Colliers International has arranged the sale to one of the nation’s largest institutional investors of the recently completed second phase of a major regional shopping center in the densely populated south Los Angeles County municipality of Compton. Total consideration was not disclosed.
Gateway Towne Center, which opened its first phase in 2008, sold its recently completed Phase II to Invesco Real Estate, the Dallas-based firm that is an active investor in a variety of commercial properties throughout the nation. In Southern California, the firm has been especially active with holdings that include industrial warehouse and distribution buildings along with residential, retail and office properties.
Colliers Senior Vice Presidents Michelle Schierberl and Donald Ellis, both based in the firm’s Irvine offices, marketed the property for the owner and developer of the center, Orange County-based Prism Realty Corp.
“This is a great example of a successful urban infill project and the success driven by development in an under-served market,” said Schierberl. “But as in any urban infill market, it took an experienced development firm to meet the many challenges that are inherent in building in an urban and densely-populated area like this one.”
Like any development in untested markets, the success of Gateway Towne Center was never assured and presented many challenges for Prism, which specializes in the development and re-development of both retail and industrial properties. While that risk was somewhat mitigated by Prism’s lengthy experience and past success, Compton’s reputation as an economically disadvantaged area posed a real challenge to attracting prime national tenants.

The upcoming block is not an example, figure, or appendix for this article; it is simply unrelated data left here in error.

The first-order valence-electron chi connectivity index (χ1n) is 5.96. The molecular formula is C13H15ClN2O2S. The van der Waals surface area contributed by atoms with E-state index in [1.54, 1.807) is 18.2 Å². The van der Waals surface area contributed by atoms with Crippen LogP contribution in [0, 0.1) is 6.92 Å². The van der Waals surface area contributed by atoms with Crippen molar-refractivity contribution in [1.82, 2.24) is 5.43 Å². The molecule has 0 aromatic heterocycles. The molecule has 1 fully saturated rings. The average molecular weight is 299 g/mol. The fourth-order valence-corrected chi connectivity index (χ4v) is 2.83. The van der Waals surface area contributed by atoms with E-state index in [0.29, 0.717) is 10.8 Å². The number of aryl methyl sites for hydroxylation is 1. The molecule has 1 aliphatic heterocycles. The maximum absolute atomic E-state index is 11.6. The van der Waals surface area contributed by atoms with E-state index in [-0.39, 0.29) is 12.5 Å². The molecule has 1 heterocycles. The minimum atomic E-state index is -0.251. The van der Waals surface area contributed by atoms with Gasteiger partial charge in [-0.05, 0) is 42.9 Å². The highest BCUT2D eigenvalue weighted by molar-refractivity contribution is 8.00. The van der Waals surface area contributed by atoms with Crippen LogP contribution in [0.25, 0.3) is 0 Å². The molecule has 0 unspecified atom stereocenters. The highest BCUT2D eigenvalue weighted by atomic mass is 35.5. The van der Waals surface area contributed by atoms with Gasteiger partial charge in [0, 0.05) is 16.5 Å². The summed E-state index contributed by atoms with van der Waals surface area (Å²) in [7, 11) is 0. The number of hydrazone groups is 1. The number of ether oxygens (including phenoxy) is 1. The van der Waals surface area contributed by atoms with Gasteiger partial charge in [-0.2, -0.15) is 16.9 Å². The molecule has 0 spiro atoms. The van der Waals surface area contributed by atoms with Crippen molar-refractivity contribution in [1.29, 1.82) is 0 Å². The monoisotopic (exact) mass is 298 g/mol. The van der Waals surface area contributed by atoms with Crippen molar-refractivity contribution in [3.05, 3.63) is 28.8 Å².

Working with city and county officials, the advantages of Prism’s plan soon became apparent to the community as a job generator and a source of badly needed sales tax revenues. Residents would no longer have to drive long distances to do their shopping.
After studying the economics of the area, Prism was able to convince tenants that being located in an under-served market with no competition would benefit them. A host of national credit tenants soon followed. Since its founding in 2001, the development firm has developed or re-developed some 1.1 million square feet of urban infill retail and industrial space valued at more than $150 million for its own account and for third-party clients.
“This center has been one of the most successful in terms of tenant retention and occupancy since it opened in 2008, despite the fact that it, like so many other centers, faced the brunt of the recession and the other negative images long associated with this city,” said Prism’s Eric Eklund. “This is a great example of a successful urban infill project and how a location in an under-served market with little competition can be a recipe for success.”
According to Eklund, the center has been so successful, in fact, that it ranks consistently in the top tier of sales generators for the national retailers who are located there and it is now the dominant regional center in South Los Angeles.
Located at the intersection of Alameda Street and Artesia Boulevard in one of the most populated areas of Los Angeles County, the center serves some 3 million people within a 10-mile trade area. With visibility along the 91 Freeway, it has maintained a 98 percent occupancy level since it opened. First phase anchor tenants include Target, Home Depot, Staples, Best Buy, 24-hour Fitness and Bank of America, TGI Fridays, Panda Express and a host of others.
Phase II includes a similarly impressive list of national credit tenants, according to Schierberl, including Marshall’s, PetSmart, ULTA Cosmetics, Anna’s Linens, Dollar Tree, El Pollo Loco, Starbucks, and Chipolte, among others.
“With interest so high among institutional buyers, the sale generated significant interest and multiple offers for this new Los Angeles retail product,” added Schierberl.